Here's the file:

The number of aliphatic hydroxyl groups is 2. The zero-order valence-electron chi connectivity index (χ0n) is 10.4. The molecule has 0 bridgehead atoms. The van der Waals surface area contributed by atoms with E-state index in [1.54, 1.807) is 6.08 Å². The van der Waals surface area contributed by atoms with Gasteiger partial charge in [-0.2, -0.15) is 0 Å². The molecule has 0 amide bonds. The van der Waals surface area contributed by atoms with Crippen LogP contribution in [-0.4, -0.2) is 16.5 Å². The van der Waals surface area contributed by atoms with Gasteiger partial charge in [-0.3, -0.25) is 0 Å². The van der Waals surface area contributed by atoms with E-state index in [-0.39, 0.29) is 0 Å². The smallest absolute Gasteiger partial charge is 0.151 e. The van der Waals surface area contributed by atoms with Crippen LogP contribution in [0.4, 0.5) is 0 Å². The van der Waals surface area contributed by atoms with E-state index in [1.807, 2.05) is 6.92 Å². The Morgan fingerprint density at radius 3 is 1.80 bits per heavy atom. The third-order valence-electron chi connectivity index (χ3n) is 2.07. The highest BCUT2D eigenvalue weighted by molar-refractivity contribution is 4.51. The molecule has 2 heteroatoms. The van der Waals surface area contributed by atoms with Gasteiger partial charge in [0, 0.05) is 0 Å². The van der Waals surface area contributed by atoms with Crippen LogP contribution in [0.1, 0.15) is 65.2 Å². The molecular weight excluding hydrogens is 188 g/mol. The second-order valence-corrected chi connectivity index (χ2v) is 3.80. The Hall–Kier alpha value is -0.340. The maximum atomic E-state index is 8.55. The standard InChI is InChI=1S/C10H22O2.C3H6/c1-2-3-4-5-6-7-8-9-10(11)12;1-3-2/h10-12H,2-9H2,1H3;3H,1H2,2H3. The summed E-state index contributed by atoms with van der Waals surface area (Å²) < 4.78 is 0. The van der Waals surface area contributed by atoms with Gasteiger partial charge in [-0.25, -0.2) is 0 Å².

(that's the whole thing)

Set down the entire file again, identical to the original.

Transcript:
The number of aliphatic hydroxyl groups is 2. The zero-order valence-electron chi connectivity index (χ0n) is 10.4. The molecule has 0 bridgehead atoms. The van der Waals surface area contributed by atoms with E-state index in [1.54, 1.807) is 6.08 Å². The van der Waals surface area contributed by atoms with Gasteiger partial charge in [-0.2, -0.15) is 0 Å². The molecule has 0 amide bonds. The van der Waals surface area contributed by atoms with Crippen LogP contribution in [-0.4, -0.2) is 16.5 Å². The van der Waals surface area contributed by atoms with Gasteiger partial charge in [-0.3, -0.25) is 0 Å². The van der Waals surface area contributed by atoms with E-state index in [-0.39, 0.29) is 0 Å². The smallest absolute Gasteiger partial charge is 0.151 e. The van der Waals surface area contributed by atoms with Crippen LogP contribution in [0.4, 0.5) is 0 Å². The van der Waals surface area contributed by atoms with E-state index in [1.807, 2.05) is 6.92 Å². The Morgan fingerprint density at radius 3 is 1.80 bits per heavy atom. The third-order valence-electron chi connectivity index (χ3n) is 2.07. The highest BCUT2D eigenvalue weighted by molar-refractivity contribution is 4.51. The molecule has 2 heteroatoms. The van der Waals surface area contributed by atoms with Gasteiger partial charge in [0, 0.05) is 0 Å². The van der Waals surface area contributed by atoms with Crippen LogP contribution in [0.1, 0.15) is 65.2 Å². The molecular weight excluding hydrogens is 188 g/mol. The second-order valence-corrected chi connectivity index (χ2v) is 3.80. The Hall–Kier alpha value is -0.340. The maximum atomic E-state index is 8.55. The standard InChI is InChI=1S/C10H22O2.C3H6/c1-2-3-4-5-6-7-8-9-10(11)12;1-3-2/h10-12H,2-9H2,1H3;3H,1H2,2H3. The summed E-state index contributed by atoms with van der Waals surface area (Å²) < 4.78 is 0. The van der Waals surface area contributed by atoms with Gasteiger partial charge in [-0.25, -0.2) is 0 Å².